George Orwell Many writers use satire techinques to attack areas of life they didn't agree with. Satire is a cunning way to express their opinions. Some of these works today are considered masterpieces and works of art. One writer who was a genius at incorporating beliefs in his writings was George Orwell.
Commonly known by his pen name, George Orwell was an English novelist and social critic (Wadsworth 866). Orwell was born in Begal, India and was later educated in Eton, England. He was the son of Richard Blair an opium agent and his "much younger wife" Ida. Relations between Orwell and his father wre non-existent for the first eight years of his life ("Orwell," The Oxford Companion 516). Orwell was considered to be "another public school boy," who alwys seemed to the with an "akward squad" (George Orwell," The Oxford Illustrated Hisory 442). In 1990-4, Orwell, his mother, and his older sister moved to England leaving Orwell's father on his own in India until he retired in 1911.
Orwell continued his education at "St. Cyprian's Preparatory School under the regime of Mr. and Mrs. Wilkes," which he later brutally portrayed in his novel Such, Such Were the Joys" ("Orwell," The Oxford Companiion 516). After leaving school, he joined the "Imperial Indian Police," and after five years in Burma, resigned in 1928 ("George Orwell," The Oxford Anthology 2140). Burma left him with a "lifelong distaste" for power ("George Orwell," St. Martin's Anthologies 398). Orwell remained living a "life of poverty" in England and Europe until the mid-1930's (Wadsworth 866).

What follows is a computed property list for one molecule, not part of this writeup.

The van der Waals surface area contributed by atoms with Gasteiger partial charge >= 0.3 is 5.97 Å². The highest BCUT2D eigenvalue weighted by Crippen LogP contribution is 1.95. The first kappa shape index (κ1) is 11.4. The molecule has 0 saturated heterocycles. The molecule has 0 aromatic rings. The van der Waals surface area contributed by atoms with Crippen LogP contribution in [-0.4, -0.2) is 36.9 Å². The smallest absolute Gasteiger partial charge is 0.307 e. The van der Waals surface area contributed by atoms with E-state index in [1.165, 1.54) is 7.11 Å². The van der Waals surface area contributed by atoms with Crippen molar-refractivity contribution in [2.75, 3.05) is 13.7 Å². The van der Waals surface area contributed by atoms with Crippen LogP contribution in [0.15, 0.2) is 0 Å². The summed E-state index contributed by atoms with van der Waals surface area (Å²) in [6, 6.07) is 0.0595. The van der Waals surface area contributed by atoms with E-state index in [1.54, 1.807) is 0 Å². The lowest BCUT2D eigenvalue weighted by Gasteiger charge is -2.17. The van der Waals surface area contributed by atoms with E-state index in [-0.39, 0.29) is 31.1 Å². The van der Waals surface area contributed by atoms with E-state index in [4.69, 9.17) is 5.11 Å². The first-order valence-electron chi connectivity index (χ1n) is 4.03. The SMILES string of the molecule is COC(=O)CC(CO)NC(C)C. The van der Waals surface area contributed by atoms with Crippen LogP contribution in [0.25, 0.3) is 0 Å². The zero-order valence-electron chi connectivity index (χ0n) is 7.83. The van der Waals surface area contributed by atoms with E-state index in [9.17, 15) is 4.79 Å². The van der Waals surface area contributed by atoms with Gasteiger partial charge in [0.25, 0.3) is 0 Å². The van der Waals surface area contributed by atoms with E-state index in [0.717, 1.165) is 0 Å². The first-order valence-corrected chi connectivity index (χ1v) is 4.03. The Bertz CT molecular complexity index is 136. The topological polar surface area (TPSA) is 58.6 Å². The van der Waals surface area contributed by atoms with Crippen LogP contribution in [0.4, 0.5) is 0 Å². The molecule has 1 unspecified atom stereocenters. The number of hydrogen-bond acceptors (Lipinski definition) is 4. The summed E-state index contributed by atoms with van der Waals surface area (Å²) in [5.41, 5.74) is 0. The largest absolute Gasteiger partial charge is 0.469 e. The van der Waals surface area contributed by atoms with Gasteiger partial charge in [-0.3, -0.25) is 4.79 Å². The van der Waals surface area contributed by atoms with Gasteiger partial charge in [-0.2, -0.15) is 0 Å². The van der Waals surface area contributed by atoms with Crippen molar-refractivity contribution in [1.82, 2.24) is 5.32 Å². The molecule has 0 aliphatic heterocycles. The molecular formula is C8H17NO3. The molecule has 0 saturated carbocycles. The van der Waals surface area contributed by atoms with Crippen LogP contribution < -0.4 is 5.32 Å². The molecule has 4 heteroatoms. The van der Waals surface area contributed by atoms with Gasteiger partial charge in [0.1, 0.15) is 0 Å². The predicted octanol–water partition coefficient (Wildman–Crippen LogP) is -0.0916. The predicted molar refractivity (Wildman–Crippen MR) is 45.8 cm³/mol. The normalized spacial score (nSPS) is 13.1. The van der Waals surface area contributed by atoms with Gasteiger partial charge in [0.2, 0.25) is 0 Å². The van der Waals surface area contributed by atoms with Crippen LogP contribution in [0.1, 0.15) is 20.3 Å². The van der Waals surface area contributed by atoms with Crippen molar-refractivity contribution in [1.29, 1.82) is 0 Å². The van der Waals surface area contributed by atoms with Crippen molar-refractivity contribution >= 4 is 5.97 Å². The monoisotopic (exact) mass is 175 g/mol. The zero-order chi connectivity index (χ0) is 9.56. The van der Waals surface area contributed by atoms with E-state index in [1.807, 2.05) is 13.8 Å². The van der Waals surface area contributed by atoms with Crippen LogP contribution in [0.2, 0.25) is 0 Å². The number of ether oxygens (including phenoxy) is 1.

In 1927 after an attack of "dengue fever" he returned to Europe ("Orwell," The Oxford Companion). In 1936 he took over a village store, married, and was commisioned to write about England's umemployed. When liviing among the poor, he wrote Wigan...